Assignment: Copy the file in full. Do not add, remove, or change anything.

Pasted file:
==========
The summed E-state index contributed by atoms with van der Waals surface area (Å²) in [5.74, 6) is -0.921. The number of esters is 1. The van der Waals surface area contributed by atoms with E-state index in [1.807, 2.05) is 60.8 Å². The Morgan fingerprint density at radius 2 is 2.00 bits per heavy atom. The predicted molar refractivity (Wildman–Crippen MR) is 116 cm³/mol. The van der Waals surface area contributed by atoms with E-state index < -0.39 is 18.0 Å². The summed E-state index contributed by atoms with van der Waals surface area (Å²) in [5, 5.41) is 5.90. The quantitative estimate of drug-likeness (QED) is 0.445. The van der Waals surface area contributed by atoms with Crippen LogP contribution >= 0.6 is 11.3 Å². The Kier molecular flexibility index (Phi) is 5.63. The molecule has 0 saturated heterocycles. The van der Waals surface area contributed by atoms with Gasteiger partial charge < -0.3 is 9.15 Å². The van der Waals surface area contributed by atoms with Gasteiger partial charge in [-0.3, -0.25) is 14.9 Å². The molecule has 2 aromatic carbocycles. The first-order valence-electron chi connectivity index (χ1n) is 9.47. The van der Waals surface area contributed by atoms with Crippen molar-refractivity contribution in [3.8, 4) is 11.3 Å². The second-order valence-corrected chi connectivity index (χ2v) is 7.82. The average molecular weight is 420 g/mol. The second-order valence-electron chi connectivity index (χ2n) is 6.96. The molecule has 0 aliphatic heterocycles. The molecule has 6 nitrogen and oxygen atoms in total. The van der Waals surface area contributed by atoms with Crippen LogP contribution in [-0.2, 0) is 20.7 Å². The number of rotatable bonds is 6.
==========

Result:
The summed E-state index contributed by atoms with van der Waals surface area (Å²) in [5.74, 6) is -0.921. The number of esters is 1. The van der Waals surface area contributed by atoms with E-state index in [1.807, 2.05) is 60.8 Å². The Morgan fingerprint density at radius 2 is 2.00 bits per heavy atom. The predicted molar refractivity (Wildman–Crippen MR) is 116 cm³/mol. The van der Waals surface area contributed by atoms with E-state index < -0.39 is 18.0 Å². The summed E-state index contributed by atoms with van der Waals surface area (Å²) in [5, 5.41) is 5.90. The quantitative estimate of drug-likeness (QED) is 0.445. The van der Waals surface area contributed by atoms with Crippen LogP contribution >= 0.6 is 11.3 Å². The Kier molecular flexibility index (Phi) is 5.63. The molecule has 0 saturated heterocycles. The van der Waals surface area contributed by atoms with Gasteiger partial charge < -0.3 is 9.15 Å². The van der Waals surface area contributed by atoms with Gasteiger partial charge in [-0.3, -0.25) is 14.9 Å². The molecule has 2 aromatic carbocycles. The first-order valence-electron chi connectivity index (χ1n) is 9.47. The van der Waals surface area contributed by atoms with Crippen molar-refractivity contribution in [3.8, 4) is 11.3 Å². The second-order valence-corrected chi connectivity index (χ2v) is 7.82. The average molecular weight is 420 g/mol. The second-order valence-electron chi connectivity index (χ2n) is 6.96. The molecule has 0 aliphatic heterocycles. The molecule has 6 nitrogen and oxygen atoms in total. The van der Waals surface area contributed by atoms with Crippen LogP contribution in [-0.2, 0) is 20.7 Å². The number of rotatable bonds is 6.